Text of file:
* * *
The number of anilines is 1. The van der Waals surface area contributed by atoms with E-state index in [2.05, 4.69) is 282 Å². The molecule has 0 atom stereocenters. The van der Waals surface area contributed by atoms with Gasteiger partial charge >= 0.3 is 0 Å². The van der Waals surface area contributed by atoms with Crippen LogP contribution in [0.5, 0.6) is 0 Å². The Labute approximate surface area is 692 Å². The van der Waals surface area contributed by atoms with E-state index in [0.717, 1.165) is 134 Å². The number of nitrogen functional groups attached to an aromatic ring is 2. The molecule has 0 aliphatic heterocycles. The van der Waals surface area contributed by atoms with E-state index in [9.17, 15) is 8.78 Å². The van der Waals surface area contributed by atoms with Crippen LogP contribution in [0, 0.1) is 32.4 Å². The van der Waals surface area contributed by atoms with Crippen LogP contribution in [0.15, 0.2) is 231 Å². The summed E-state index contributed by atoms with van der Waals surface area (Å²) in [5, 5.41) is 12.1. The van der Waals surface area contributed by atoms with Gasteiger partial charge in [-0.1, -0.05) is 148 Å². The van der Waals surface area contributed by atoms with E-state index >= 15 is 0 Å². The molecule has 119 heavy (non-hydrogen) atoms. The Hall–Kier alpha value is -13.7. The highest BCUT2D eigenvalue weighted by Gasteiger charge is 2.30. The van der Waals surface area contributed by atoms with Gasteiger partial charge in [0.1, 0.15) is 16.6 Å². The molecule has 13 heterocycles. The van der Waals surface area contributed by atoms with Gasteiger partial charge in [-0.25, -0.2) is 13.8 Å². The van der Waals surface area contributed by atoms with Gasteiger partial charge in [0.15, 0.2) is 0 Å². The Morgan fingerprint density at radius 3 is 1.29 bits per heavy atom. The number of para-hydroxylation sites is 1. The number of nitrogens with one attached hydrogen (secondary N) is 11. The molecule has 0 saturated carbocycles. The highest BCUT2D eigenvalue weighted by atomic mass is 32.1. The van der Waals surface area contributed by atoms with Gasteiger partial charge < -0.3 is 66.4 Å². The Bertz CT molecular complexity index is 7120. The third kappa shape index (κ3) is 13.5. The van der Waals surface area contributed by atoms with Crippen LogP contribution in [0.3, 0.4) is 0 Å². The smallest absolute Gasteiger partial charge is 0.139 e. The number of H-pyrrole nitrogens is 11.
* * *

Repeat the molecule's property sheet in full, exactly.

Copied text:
The number of anilines is 1. The van der Waals surface area contributed by atoms with E-state index in [2.05, 4.69) is 282 Å². The molecule has 0 atom stereocenters. The van der Waals surface area contributed by atoms with Gasteiger partial charge >= 0.3 is 0 Å². The van der Waals surface area contributed by atoms with Crippen LogP contribution in [0.5, 0.6) is 0 Å². The Labute approximate surface area is 692 Å². The van der Waals surface area contributed by atoms with E-state index in [0.717, 1.165) is 134 Å². The number of nitrogen functional groups attached to an aromatic ring is 2. The molecule has 0 aliphatic heterocycles. The van der Waals surface area contributed by atoms with E-state index in [9.17, 15) is 8.78 Å². The van der Waals surface area contributed by atoms with Crippen LogP contribution in [0, 0.1) is 32.4 Å². The van der Waals surface area contributed by atoms with Crippen LogP contribution in [0.15, 0.2) is 231 Å². The summed E-state index contributed by atoms with van der Waals surface area (Å²) in [5, 5.41) is 12.1. The van der Waals surface area contributed by atoms with Gasteiger partial charge in [-0.1, -0.05) is 148 Å². The van der Waals surface area contributed by atoms with E-state index >= 15 is 0 Å². The molecule has 119 heavy (non-hydrogen) atoms. The Hall–Kier alpha value is -13.7. The highest BCUT2D eigenvalue weighted by Gasteiger charge is 2.30. The van der Waals surface area contributed by atoms with Gasteiger partial charge in [0.1, 0.15) is 16.6 Å². The molecule has 13 heterocycles. The van der Waals surface area contributed by atoms with Gasteiger partial charge in [-0.25, -0.2) is 13.8 Å². The van der Waals surface area contributed by atoms with Gasteiger partial charge in [0.15, 0.2) is 0 Å². The Morgan fingerprint density at radius 3 is 1.29 bits per heavy atom. The number of para-hydroxylation sites is 1. The number of nitrogens with one attached hydrogen (secondary N) is 11. The molecule has 0 saturated carbocycles. The highest BCUT2D eigenvalue weighted by atomic mass is 32.1. The van der Waals surface area contributed by atoms with Gasteiger partial charge < -0.3 is 66.4 Å². The Bertz CT molecular complexity index is 7120. The third kappa shape index (κ3) is 13.5. The van der Waals surface area contributed by atoms with Crippen LogP contribution in [0.3, 0.4) is 0 Å². The smallest absolute Gasteiger partial charge is 0.139 e. The number of H-pyrrole nitrogens is 11.